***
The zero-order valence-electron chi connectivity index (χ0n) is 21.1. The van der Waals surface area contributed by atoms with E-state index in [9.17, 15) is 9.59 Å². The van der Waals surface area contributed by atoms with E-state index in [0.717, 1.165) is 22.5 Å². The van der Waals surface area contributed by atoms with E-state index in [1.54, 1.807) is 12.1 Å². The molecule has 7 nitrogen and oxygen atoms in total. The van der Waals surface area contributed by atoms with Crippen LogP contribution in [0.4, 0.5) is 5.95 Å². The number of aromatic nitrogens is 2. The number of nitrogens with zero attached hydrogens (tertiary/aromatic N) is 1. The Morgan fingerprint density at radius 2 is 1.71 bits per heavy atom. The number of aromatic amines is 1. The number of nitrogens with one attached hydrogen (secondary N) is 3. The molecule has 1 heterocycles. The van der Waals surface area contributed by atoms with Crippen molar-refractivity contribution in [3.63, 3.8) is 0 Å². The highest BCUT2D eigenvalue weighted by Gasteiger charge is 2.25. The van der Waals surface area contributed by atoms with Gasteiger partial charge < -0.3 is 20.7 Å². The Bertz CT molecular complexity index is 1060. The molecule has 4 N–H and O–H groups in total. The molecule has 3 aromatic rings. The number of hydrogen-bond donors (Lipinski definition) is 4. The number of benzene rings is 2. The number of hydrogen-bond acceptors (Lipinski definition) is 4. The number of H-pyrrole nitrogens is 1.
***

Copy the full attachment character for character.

The zero-order valence-electron chi connectivity index (χ0n) is 21.1. The van der Waals surface area contributed by atoms with E-state index in [9.17, 15) is 9.59 Å². The van der Waals surface area contributed by atoms with E-state index in [0.717, 1.165) is 22.5 Å². The van der Waals surface area contributed by atoms with E-state index in [1.54, 1.807) is 12.1 Å². The molecule has 7 nitrogen and oxygen atoms in total. The van der Waals surface area contributed by atoms with Crippen LogP contribution in [0.4, 0.5) is 5.95 Å². The number of aromatic nitrogens is 2. The number of nitrogens with zero attached hydrogens (tertiary/aromatic N) is 1. The Morgan fingerprint density at radius 2 is 1.71 bits per heavy atom. The number of aromatic amines is 1. The number of nitrogens with one attached hydrogen (secondary N) is 3. The molecule has 1 heterocycles. The van der Waals surface area contributed by atoms with Crippen molar-refractivity contribution in [3.63, 3.8) is 0 Å². The highest BCUT2D eigenvalue weighted by Gasteiger charge is 2.25. The van der Waals surface area contributed by atoms with Gasteiger partial charge < -0.3 is 20.7 Å². The Bertz CT molecular complexity index is 1060. The molecule has 4 N–H and O–H groups in total. The molecule has 3 aromatic rings. The number of hydrogen-bond donors (Lipinski definition) is 4. The number of benzene rings is 2. The number of hydrogen-bond acceptors (Lipinski definition) is 4. The number of H-pyrrole nitrogens is 1.